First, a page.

As networks roll out fall schedules, four trends redefine television
In a few hours, the Fox network will officially unveil its schedule for the fall, kicking off a week of similar revelations in which every broadcast network will outline its plans for the start of the 2009-2010 season.
And there may never a be a more pivotal time for TV.
Already, there are some inklings of what's to come. Rumor has it, low-rated yet critically admired shows such as Fox's Dollhouse, NBC's Chuck and ABC's Better Off Ted are coming back, along with ABC's comedy import from NBC, Scrubs and CBS's long-running crime drama, Cold Case. Reportedly out the door: Fox's Terminator series The Sarah Connor Chronicles and ABC's quirky police drama The Unusuals.
But, apart from the minutiae of individual cancellations and renewals, there are some larger trends expected to emerge this season, as television continues to be revolutionized by advancing technology and changing audience habits.
Here's a short list of what's coming:
Network TV becomes more like cable TV; cable becomes more like networks.
NBC's decision to turn over its fall 10 p.m. slot to Leno had an added benefit for the network: It cut down on the prime-time hours the network has to fill. As the big broadcasters lose audience to cable channels, one of the networks' biggest complaints has been that they must fill so many hours with original programs, while cable outlets offer a limited number of shows with lots of repeats.
Marc Berman, a ratings analyst at Mediaweek magazine, predicts networks like NBC will follow cable TV's lead, focusing on a limited number of hours in prime time and replacing failed new shows with reruns of popular series.
Berman expects Fridays, where only CBS draws real viewership, to feature more reruns, saving money for networks straining to fill 22 hours of programming weekly. And if Leno's show works, we'll see a return to the days of Carol Burnett and Sid Caesar, with rival networks firing up their own comedy/variety shows to cut costs and reap viewers.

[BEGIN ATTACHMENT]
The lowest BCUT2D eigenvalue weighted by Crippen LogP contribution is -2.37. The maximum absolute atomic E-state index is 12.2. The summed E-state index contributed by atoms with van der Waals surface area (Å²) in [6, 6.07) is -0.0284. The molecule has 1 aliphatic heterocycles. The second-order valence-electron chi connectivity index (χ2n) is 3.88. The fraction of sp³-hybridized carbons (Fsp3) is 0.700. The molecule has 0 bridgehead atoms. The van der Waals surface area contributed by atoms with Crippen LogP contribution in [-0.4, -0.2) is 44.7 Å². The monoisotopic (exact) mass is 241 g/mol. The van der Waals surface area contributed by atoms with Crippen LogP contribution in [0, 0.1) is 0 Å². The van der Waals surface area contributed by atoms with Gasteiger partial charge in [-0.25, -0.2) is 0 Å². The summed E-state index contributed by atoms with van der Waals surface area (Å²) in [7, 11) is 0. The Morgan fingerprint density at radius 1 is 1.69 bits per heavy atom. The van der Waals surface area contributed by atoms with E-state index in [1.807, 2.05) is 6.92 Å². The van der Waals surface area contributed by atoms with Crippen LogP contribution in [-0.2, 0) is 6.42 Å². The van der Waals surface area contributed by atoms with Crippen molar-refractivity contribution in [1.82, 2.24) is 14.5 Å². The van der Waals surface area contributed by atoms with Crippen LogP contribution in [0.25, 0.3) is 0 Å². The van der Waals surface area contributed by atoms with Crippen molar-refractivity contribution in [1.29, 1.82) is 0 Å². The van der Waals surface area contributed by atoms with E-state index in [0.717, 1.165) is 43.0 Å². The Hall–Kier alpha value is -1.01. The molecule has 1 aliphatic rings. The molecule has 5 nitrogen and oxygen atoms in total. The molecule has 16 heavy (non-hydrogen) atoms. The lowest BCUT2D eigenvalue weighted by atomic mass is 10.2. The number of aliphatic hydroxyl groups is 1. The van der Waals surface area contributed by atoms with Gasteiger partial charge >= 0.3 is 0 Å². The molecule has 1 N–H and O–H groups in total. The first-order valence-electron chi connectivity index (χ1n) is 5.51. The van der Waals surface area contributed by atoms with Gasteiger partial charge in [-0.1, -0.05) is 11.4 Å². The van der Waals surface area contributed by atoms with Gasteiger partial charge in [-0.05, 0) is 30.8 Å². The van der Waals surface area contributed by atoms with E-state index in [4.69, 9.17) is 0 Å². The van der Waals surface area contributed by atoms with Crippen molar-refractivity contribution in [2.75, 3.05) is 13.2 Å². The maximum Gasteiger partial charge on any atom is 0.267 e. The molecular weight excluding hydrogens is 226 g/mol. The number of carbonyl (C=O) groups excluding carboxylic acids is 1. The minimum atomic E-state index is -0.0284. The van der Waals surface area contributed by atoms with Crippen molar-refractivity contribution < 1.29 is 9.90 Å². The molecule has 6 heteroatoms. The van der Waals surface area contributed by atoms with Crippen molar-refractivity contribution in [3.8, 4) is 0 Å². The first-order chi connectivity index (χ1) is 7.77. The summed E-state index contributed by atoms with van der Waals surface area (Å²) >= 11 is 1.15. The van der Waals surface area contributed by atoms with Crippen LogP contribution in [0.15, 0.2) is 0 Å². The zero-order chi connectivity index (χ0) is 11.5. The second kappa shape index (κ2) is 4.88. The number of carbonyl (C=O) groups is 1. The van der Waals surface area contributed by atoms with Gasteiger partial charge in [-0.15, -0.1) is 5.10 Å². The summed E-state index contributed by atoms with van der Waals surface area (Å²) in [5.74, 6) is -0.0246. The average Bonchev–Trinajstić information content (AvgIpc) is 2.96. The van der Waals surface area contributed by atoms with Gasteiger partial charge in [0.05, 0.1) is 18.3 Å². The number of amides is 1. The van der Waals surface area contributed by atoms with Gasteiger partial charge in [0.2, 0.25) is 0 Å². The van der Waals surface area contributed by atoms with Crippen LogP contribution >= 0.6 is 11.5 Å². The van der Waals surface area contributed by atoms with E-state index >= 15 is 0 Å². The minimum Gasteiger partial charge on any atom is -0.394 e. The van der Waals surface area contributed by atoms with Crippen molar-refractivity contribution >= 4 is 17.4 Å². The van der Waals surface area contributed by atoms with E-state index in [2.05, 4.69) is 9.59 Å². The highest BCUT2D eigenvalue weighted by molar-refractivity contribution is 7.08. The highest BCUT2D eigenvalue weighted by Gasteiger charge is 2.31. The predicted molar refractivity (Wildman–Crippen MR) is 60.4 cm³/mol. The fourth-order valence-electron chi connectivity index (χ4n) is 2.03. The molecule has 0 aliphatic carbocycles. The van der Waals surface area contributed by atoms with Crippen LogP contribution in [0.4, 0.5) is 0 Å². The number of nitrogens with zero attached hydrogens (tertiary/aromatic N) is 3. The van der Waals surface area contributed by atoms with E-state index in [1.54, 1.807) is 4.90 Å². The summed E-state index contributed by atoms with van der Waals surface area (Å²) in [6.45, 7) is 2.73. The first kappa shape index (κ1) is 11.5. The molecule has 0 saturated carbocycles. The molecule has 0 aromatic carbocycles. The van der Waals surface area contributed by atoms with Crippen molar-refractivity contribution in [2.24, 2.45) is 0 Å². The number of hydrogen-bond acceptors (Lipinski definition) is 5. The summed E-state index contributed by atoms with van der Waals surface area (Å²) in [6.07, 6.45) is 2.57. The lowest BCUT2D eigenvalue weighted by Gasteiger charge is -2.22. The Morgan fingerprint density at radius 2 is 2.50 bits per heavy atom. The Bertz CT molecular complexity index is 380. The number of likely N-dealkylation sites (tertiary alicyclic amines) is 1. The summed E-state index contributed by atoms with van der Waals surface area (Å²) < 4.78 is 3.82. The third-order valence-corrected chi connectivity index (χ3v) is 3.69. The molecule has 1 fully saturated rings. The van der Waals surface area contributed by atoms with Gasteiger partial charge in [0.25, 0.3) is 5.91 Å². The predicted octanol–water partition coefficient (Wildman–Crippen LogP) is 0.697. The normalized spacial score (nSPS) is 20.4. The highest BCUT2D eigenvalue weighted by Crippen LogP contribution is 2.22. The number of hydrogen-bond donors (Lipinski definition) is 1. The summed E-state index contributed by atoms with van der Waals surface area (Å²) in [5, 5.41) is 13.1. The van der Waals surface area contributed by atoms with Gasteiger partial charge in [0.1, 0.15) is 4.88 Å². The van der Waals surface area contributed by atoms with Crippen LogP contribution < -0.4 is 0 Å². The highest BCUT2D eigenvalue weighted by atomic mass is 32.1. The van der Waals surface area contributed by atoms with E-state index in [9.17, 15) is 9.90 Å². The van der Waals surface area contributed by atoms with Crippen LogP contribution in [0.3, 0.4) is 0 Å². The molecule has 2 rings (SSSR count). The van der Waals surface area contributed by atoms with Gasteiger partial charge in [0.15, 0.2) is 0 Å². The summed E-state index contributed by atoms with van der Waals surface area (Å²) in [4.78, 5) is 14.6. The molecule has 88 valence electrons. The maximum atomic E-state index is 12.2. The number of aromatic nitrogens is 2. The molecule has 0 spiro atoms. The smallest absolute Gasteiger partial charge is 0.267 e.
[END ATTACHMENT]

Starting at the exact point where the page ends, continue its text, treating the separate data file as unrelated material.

Meanwhile, cable channels are offering more original programming than ever, with TNT presenting a record seven original series this summer.
Mass TV viewing drops as audience is increasingly divided by generation and media habits.
These days, the audience seems divided into three camps: old-school viewers who watch television traditionally and rarely access computers; young people who have instinctively accepted the union of TV and the Internet, watching programs across up to 10 screens each day; and middle-aged users who tend to separate television and computer activity, but are increasingly melding the two.
As more users fall into the last two camps, the big audiences broadcasters need to turn a profit are breaking up into smaller and smaller niches. It's the same problem newspapers face right now: increasing numbers of viewers migrating to platforms where the industry makes less money on them.
TV outlets will ramp up Internet activities, even though they make less money online
Television executives know they have to be online: increasingly, viewers demand the convenience and depth of material available online. And if someone eventually figures out how to make money there, they need to have destinations already established. But if such services pull viewers away from their channels, they may be undercutting their own profits.
"People love our product, but they're just everywhere and nowhere, you know?" said Fox entertainment president Kevin Reilly in January. "For all the digital business we're nurturing along, it turns TV dollars into digital pennies. You wonder: Are you creating less incentive to watch your own channel?"
As competition gets fiercer, network TV gets blander.
Broadcasters have had some expensive failures this year, from ABC's Life on Mars to most of NBC's slate of new shows this year. So it may not be so outrageous to hear that the alphabet network is bringing back Scrubs for a 9th season after producers and stars were certain it had run its course. Planned revivals of Melrose Place on the CW and science fiction miniseries V on ABC also hint at a return to known series at a time when new material is struggling.